Why So Tough: He might not look like a typical tough guy, but as well as working as a fireman before his break in Hollywood (an occupation he briefly revived in order to help the city of New York post-9/11),
Buscemi was also repeatedly stabbed while trying to break up a bar fight between Vince Vaughn and some local boozers.
How It Translates Onscreen: Buscemi had never really played the tough guy until Boardwalk Empire came along… suddenly, he seems to have the old intimidation routine down pat!
James Earl Jones
Why So Tough: Having already overcome a difficult childhood in which he remained functionally mute for the first eight years of his life, Jones joined the Reserve Officer Corps whilst at college and excelled.
He was called up to the full army during the Korean war, and eventually progressed to the rank of first lieutenant before eventually being discharged.
And they don’t hand that out to any old softy…
How It Translates Onscreen: As a menacing sense of authority, as best exemplified by one Darth Vader.
Why So Tough: Not so much tough as incredibly brave, Atkinson showed off his heroic side by pulling off a mid-air rescue when the pilot of the Cessna 202 carrying he and his family suddenly passed out.
Atkinson burst into the cockpit, managed to stabilise the plane and repeatedly slapped the pilot until he regained consciousness.
How It Translates Onscreen: The above does sound a little like an episode of Mr. Bean , but we assure you, it was no laughing matter.
Why So Tough: Perhaps not as proficient in the barroom brawl stakes as some others on this list, but anyone who can climb 28,000 feet up Everest at the ripe old age of 55 (without using any oxygen lest we forget) surely has to be considered a tough old sort.
And he could knock you over just by saying hello…
How It Translates Onscreen: Largely into excessive bonhomie, with the occasional villainous turn thrown in for good measure.
Why So Tough: Robert Duvall is a military man through and through.
He’s a distant relative of renowned Civil War General Robert E. Lee, his father was a US Navy Admiral and he group up moving from one military base to another.
He served in the army himself, which just so happened to be where he did his first acting, in the services’ am-dram production of Room Service. So now you know.
How It Translates Onscreen: It largely translates as a quiet authority.
Or not so quiet, depending on the ready availability of a loud-hailer.
Why So Tough: An amateur boxer during his teenage years, Rourke famously walked away from acting in the early ‘90s, in order to become a professional fighter.
He ended up undefeated after eight fights, but picked up a fair few bumps for his trouble, including a broken nose, toe and ribs as well as a split tongue.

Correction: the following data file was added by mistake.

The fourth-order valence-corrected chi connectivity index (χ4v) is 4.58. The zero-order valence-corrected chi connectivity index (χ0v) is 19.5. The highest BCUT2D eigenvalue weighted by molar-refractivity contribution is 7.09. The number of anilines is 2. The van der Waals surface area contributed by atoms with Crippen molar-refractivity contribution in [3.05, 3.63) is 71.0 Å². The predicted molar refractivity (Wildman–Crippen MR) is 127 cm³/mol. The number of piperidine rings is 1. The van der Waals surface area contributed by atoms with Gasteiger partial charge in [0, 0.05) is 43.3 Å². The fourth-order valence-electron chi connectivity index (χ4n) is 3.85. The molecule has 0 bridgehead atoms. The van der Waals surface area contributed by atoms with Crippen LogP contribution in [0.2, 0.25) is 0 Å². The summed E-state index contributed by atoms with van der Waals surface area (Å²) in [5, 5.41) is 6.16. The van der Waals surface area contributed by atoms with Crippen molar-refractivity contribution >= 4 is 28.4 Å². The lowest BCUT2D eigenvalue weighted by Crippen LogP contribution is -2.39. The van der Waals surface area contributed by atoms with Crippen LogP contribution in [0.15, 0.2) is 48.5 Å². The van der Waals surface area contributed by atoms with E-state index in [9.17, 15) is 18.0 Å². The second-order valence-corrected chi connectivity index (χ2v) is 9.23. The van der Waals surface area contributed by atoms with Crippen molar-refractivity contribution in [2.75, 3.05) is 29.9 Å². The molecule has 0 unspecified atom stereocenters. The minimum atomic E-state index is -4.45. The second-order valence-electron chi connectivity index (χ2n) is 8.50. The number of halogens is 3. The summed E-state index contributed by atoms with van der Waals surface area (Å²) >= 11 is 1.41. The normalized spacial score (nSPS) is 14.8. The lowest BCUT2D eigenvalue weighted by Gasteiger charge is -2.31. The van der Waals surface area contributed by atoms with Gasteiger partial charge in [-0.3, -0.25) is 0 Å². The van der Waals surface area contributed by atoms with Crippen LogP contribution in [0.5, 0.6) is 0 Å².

How It Translates Onscreen: The Wrestler could double as a biopic of the latter period of Rourke’s career, as a broken-down tough guy has one last tilt at the big time.
Why So Tough: Clint was drafted into the US Army as a 20-year-old during the Korean war, although it was an incident that occurred while he was on leave that really established his tough-guy credentials.
Clint was a passenger in a Douglas bomber that ran out of fuel and was forced to crash-land in the ocean below.
Not to be flustered, Eastwood managed to extricate himself from the craft and calmly swan the remaining three miles into shore.
What were you worried about?
How It Translates Onscreen: They don’t make grizzled, tough-guy cops much badder than Clint.
Or grizzled, tough-guy cowboys for that matter.
Why So Tough: A notorious enthusiast of method acting, Day-Lewis’ preparation for The Boxer saw him train extensively with professional pugilist Barry McGuigan.
However, Day-Lewis went beyond simply learning a few steps, and utterly immersed himself in the discipline of the sport. McGuigan would go on to remark that the actor could have turned pro, had the desire taken him.
How It Translates Onscreen: Unsurprisingly, Day-Lewis’ performance in The Boxer is utterly convincing.
You wouldn’t want to get into the ring with him.
Why So Tough: Famed for playing onscreen heroes, Ford has made a habit of saving the day in his spare time too, using his skills as a helicopter pilot to assist with search and rescue missions.
Now, you might think that piloting a helicopter could be dangerous, but that’s not the case for Ford.
He even crashed one once, but walked away from the wreckage without a scratch.
How It Translates Onscreen: If it’s whip-cracking heroism you’re after, Harrison Ford is your man.
Why So Tough: Quite aside from his semi-masochistic tendency to push his body to the absolute limit in order to prepare for a role, Bale isn’t afraid to put himself in danger in order to stand up for his beliefs.
While promoting The Flowers Of War , Bale visited imprisoned civil rights activist Chen Guangcheng and ended up in a fistfight with his guards.
Probably not the best idea in any country, but in China?
How It Translates Onscreen: As the limb-snapping, perma-growling embodiment of fear known as the Batman.